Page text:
Ethnic and sexual diversity challenges of the 70’s and 80’s have given way to cultural, socio-economic, technological, lifestyle-choice, experiential, and political diversity challenges. The Great Generation and Baby Boomers have left and made room for Generation X, Generation Y, and the Millennial.
In addition, the ever-expanding mission is met with greater public scrutiny, more video cameras in the street, dizzying information speed, and tighter budgets. Meanwhile, our experienced leaders are retiring at an alarming rate, creating a vacuum of knowledge.
The symptoms of this pandemic are common, yet widespread. In short, there are no new mistakes, just new firefighters making the same old mistakes. Officers fail on a daily basis to stop bad behavior and inspire good behavior. Symptoms of leadership failure occur in the individual, company, battalion, and department.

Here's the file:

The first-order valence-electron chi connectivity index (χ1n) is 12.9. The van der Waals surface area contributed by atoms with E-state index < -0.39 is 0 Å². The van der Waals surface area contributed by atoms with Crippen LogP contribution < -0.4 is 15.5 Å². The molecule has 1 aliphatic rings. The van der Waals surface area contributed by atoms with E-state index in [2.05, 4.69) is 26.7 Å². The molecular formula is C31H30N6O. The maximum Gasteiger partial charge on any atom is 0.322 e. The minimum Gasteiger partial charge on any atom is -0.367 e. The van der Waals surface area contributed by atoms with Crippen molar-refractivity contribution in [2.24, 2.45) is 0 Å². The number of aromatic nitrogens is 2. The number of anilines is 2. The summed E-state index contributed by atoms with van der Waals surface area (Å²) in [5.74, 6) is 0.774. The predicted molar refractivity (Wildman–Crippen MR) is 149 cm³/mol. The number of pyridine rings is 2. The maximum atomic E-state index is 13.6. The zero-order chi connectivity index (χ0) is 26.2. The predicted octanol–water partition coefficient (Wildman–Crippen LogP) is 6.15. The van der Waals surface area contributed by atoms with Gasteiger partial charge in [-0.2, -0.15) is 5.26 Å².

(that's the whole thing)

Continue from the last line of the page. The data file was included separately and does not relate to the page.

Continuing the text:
In the individual, symptoms include buy-out, self-survival/preservation, contempt, acting out (badmouthing the department), abusing sick leave, increased attrition, early retirement, and poor operational performance. Some behavior is despicable, including sex in the firehouse, drug use, intoxication, driving while under the influence, violence, and felonies.
In the firehouse, symptoms include workplace conflict, character assassinations, citizen complaints, low morale, less accountability, lackluster training, and peer pressure overrides leadership (problem seeds are sown).